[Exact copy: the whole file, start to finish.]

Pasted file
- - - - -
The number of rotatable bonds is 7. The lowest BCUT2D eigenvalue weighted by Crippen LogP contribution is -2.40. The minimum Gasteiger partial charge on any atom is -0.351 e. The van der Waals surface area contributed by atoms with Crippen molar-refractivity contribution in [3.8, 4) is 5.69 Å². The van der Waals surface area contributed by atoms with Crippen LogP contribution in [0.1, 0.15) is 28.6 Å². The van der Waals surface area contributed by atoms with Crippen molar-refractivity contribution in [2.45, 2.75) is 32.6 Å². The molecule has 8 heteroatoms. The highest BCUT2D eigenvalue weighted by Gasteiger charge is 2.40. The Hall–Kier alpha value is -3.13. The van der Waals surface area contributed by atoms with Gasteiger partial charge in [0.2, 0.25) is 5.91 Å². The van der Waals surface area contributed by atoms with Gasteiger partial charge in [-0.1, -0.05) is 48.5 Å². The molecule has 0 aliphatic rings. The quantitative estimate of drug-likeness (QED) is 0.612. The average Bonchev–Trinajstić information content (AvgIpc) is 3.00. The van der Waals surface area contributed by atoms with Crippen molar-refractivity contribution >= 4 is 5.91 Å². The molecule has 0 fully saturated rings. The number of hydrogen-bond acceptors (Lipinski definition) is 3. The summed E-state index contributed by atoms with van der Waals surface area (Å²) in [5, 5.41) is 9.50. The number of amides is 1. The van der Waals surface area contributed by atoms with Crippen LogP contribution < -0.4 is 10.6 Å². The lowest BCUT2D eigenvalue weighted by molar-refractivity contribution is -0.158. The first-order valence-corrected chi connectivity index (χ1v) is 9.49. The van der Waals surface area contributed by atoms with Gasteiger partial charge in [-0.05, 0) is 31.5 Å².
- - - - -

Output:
The number of rotatable bonds is 7. The lowest BCUT2D eigenvalue weighted by Crippen LogP contribution is -2.40. The minimum Gasteiger partial charge on any atom is -0.351 e. The van der Waals surface area contributed by atoms with Crippen molar-refractivity contribution in [3.8, 4) is 5.69 Å². The van der Waals surface area contributed by atoms with Crippen LogP contribution in [0.1, 0.15) is 28.6 Å². The van der Waals surface area contributed by atoms with Crippen molar-refractivity contribution in [2.45, 2.75) is 32.6 Å². The molecule has 8 heteroatoms. The highest BCUT2D eigenvalue weighted by Gasteiger charge is 2.40. The Hall–Kier alpha value is -3.13. The van der Waals surface area contributed by atoms with Gasteiger partial charge in [0.2, 0.25) is 5.91 Å². The van der Waals surface area contributed by atoms with Gasteiger partial charge in [-0.1, -0.05) is 48.5 Å². The molecule has 0 aliphatic rings. The quantitative estimate of drug-likeness (QED) is 0.612. The average Bonchev–Trinajstić information content (AvgIpc) is 3.00. The van der Waals surface area contributed by atoms with Crippen molar-refractivity contribution >= 4 is 5.91 Å². The molecule has 0 fully saturated rings. The number of hydrogen-bond acceptors (Lipinski definition) is 3. The summed E-state index contributed by atoms with van der Waals surface area (Å²) in [5, 5.41) is 9.50. The number of amides is 1. The van der Waals surface area contributed by atoms with Crippen LogP contribution < -0.4 is 10.6 Å². The lowest BCUT2D eigenvalue weighted by molar-refractivity contribution is -0.158. The first-order valence-corrected chi connectivity index (χ1v) is 9.49. The van der Waals surface area contributed by atoms with Gasteiger partial charge in [-0.05, 0) is 31.5 Å².